Following the pilgrimage to Mecca , the family set off for Anatolia ( Rūm , hence the nickname Rūmī ), which was ruled by the Rum Seljuks at that time. During a stay in Laranda, today's Karaman , Jalal ad-Din's mother died; her grave is still a place of pilgrimage to this day. The family then moved to Konya. There Jalal ad-Din married his first wife Gauhar-Hatun (also Dschauhar Chatun), who had also fled from the east. In 1221 their first son Walad is born. Then in 1225, after the death of his first wife, Rumi married his second wife, Kira Chatum, who came from a Christian family; they had two children together.
The Seljuk Sultan Ala ad-Din Kai-Qubad I , who resided in the nearby city of Konya, heard of Baha ad-Din Walad's new whereabouts in 1228. Because he valued and promoted the sciences and philosophy, he wrote to him to offer him a residence and a professorship at the Madrasa (University) of Konya. Jalal ad-Din studied Islamic sciences there under his father and took over his chair after his father's death in 1230 or 1231.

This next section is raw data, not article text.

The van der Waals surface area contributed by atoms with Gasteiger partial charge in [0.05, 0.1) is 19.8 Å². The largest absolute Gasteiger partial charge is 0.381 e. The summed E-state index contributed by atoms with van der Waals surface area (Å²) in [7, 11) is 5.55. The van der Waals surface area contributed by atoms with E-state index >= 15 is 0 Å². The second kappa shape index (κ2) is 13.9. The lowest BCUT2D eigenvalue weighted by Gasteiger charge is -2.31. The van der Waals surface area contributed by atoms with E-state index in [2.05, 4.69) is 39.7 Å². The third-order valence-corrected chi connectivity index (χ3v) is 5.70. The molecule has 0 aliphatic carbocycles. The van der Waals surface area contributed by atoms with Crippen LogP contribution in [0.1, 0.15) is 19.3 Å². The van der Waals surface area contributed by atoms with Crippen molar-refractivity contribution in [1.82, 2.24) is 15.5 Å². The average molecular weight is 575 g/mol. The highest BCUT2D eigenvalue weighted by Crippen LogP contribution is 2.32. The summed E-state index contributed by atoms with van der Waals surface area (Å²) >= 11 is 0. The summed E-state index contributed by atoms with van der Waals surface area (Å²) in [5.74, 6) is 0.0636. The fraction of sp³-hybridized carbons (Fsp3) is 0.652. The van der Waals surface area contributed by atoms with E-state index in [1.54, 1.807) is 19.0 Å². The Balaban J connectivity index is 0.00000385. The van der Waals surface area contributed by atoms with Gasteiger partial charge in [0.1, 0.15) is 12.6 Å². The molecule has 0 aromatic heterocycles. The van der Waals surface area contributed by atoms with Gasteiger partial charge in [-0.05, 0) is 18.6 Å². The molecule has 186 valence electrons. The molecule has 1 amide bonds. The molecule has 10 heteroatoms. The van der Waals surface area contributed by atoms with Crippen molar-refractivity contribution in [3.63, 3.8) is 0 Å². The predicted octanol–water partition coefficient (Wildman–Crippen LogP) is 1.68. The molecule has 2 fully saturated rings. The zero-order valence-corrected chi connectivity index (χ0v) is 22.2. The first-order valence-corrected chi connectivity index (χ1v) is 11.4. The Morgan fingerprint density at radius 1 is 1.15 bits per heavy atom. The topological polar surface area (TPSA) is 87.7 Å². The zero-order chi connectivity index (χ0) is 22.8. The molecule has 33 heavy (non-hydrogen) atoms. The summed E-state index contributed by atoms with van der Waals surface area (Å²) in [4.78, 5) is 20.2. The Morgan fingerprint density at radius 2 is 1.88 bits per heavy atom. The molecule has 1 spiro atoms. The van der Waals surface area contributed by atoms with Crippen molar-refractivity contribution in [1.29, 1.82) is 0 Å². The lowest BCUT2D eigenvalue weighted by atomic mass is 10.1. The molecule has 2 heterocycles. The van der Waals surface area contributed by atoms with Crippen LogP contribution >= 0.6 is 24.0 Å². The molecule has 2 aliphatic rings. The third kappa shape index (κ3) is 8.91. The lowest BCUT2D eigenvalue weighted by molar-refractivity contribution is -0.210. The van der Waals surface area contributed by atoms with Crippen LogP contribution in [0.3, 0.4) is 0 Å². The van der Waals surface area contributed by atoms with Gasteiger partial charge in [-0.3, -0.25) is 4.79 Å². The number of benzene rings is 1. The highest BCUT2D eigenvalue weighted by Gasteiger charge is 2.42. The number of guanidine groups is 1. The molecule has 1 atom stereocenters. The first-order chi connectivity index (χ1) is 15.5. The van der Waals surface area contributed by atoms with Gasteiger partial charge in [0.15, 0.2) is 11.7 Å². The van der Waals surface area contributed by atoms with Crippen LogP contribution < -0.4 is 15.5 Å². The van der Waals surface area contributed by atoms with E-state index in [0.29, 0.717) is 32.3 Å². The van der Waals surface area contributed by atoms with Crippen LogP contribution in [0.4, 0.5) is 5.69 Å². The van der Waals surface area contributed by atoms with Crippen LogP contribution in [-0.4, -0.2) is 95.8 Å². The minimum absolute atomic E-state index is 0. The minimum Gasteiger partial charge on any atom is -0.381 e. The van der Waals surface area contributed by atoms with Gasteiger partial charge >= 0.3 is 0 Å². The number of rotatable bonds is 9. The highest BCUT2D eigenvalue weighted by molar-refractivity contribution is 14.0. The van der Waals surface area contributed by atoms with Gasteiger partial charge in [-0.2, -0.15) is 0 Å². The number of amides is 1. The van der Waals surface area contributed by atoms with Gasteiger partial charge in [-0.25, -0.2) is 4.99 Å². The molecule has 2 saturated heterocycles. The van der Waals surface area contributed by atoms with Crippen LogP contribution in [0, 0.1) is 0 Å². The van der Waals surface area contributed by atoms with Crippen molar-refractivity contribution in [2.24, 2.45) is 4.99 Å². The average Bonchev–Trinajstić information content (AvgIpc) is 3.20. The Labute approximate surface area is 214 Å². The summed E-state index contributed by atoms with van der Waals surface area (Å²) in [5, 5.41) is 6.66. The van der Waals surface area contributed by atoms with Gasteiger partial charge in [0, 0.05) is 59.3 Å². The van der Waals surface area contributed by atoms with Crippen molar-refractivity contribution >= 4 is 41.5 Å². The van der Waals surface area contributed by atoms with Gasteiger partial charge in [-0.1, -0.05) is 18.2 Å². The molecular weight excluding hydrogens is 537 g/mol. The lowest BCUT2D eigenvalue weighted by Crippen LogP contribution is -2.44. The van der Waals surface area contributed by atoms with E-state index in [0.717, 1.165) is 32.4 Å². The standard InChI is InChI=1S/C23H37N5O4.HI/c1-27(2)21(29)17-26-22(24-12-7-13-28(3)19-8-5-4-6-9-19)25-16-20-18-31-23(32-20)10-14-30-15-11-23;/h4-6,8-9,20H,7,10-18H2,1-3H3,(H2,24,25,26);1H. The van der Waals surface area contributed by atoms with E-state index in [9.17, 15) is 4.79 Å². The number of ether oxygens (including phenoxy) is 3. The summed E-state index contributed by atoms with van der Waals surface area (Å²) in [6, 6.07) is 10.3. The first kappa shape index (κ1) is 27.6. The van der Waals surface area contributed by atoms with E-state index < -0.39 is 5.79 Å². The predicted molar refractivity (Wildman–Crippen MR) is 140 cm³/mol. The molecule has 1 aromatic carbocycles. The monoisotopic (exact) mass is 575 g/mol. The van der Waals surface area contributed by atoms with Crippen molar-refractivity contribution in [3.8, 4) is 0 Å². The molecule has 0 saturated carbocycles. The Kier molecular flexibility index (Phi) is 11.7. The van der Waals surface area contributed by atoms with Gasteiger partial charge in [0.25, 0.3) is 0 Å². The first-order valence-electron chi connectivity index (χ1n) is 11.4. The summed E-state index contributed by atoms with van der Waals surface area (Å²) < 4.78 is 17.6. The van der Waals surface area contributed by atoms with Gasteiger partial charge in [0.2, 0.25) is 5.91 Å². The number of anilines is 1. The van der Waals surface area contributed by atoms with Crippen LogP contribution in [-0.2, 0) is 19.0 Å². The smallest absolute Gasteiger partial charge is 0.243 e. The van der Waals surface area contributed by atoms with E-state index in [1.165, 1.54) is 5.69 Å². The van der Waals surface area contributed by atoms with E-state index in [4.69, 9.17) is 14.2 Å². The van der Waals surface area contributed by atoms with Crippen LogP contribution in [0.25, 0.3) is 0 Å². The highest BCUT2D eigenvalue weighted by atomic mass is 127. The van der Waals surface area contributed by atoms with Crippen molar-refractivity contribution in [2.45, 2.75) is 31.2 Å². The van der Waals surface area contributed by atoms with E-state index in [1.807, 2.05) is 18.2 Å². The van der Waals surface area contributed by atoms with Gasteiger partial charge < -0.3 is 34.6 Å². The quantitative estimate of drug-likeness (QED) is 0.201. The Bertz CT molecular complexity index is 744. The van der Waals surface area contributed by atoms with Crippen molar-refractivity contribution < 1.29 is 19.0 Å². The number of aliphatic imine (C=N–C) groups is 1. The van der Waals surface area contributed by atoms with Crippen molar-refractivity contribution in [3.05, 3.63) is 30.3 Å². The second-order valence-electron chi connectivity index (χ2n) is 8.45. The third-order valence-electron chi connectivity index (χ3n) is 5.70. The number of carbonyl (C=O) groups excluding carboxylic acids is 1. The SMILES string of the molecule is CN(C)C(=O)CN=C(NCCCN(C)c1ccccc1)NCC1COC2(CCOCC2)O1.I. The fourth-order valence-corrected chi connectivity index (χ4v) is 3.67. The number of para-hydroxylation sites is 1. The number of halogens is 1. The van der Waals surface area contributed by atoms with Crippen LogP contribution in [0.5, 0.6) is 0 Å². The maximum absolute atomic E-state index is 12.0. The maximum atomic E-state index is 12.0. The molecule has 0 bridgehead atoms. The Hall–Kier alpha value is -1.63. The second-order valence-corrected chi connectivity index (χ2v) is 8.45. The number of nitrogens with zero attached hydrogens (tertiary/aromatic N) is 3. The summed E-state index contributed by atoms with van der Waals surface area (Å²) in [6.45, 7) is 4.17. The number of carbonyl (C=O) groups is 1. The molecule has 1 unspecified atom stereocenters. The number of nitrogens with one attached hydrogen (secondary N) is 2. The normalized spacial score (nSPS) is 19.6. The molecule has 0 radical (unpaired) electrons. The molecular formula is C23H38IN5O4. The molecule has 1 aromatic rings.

He was introduced to Sufism by a murschid named Sayyid Burhanuddin Muhaqqiq Tirmidhi . Together they traveled to Aleppo and Damascus , where they are said to have met Ibn Arabi from Spain ( Murcia ), an influential Sufi master.
As a scholar, Maulana Jalal ad-Din (Rumi) achieved great fame, and he lived and acted as it should be traditionally for an established and highly respected scholar. It was only when he met the dervish Shams-e Tabrizi (also known as Shamsuddin Tabrizi) in Konya in 1244 that his life changed radically. Shams-e Tabrizi was himself a student of Hajji Baktasch Wali , who lived at the same time. Shams was a strong personality, endowed with great spiritual abilities. The spiritual bond between the two friends became so strong that Maulana (Rumi) temporarily renounced the world in order to devote himself entirely to the friend's secrets.